By the Numbers

the role of data and information in detention reform

By the Annie E. Casey Foundation

August 2, 1999


This report — the seventh installment in a series devoted to revolutionizing detention programs and practices in America — is all about tackling the daunting issue of data and information technology. Agencies learn how to put numbers to work (starting with 9 real-world examples of data in action) to successfully plan for, evaluate and support reform.  

Table of Contents

Key Takeaway

Introducing your juvenile detention reform data guide

Eager to start planning for juvenile detention reform? This report supplies a rundown of the basic numbers you’ll need.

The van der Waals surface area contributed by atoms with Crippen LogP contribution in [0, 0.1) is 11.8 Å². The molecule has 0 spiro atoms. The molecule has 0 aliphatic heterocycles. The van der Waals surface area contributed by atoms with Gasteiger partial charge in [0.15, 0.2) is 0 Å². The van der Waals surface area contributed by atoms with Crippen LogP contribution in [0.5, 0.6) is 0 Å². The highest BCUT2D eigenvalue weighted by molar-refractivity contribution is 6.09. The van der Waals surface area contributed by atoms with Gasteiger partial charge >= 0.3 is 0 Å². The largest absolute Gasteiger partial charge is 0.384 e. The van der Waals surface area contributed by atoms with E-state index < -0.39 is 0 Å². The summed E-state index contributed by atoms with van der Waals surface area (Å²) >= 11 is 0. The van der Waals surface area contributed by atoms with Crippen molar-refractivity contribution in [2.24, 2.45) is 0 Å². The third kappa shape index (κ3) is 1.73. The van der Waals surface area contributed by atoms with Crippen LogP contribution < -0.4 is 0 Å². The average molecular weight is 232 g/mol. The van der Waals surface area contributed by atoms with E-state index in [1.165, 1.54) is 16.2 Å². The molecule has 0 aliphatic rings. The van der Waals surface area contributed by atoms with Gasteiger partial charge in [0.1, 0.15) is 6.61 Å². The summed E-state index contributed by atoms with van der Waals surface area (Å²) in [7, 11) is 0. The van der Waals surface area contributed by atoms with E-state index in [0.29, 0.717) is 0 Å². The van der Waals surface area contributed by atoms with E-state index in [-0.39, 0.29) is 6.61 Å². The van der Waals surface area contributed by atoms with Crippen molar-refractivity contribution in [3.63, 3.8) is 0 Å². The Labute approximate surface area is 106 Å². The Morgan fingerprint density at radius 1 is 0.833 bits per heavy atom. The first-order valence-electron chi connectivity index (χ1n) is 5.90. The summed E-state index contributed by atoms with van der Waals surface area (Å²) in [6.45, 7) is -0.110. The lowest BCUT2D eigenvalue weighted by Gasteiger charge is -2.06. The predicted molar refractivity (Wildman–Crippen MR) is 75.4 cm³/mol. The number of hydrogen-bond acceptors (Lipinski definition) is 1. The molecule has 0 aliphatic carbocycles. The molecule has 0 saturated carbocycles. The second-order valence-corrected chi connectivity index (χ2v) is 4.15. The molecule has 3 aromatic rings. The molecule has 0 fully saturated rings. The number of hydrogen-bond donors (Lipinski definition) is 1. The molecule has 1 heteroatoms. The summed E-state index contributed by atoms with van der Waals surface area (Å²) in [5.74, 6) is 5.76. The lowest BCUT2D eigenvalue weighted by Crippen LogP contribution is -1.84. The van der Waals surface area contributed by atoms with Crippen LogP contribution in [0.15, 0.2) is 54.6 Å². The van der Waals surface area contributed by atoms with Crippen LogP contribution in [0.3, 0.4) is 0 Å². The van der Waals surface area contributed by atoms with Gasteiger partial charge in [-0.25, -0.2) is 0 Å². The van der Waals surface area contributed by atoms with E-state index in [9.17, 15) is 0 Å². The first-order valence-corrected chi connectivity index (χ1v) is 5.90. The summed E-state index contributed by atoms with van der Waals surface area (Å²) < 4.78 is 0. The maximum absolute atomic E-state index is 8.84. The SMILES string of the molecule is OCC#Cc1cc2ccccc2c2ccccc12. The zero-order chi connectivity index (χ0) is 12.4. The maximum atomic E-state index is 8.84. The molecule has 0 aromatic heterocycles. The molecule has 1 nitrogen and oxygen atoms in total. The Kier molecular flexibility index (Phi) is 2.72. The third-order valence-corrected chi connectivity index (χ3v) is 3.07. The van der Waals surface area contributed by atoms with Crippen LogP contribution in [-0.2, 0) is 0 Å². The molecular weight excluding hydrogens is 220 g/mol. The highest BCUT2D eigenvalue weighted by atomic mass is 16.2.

Findings & Stats

AECF Bythe Numbers Fig 1 1999

Data in Action: Sacramento

Sacramento County, California, analyzed the date of a referral, intake type and the top alleged offense for each referral annually over a five-year span. This simple but essential planning tool enabled them to gain a clearer sense of who was coming in to their detention system.

AECF Bythe Numbers Fig2 Bed Space Chart 1999

Data in Action: Illinois

Cook County, Illinois, gathered the dates that youths were admitted to and then released from detention as well as their reason for confinement. They used this information to create a bed space chart, which shows the detention center’s population count — categorized by offense type — and how many beds each of these groups were occupying over time. This chart is a vital planning tool for reform efforts that focus on reducing the use of detention and rationalizing the admission process.

Statements & Quotations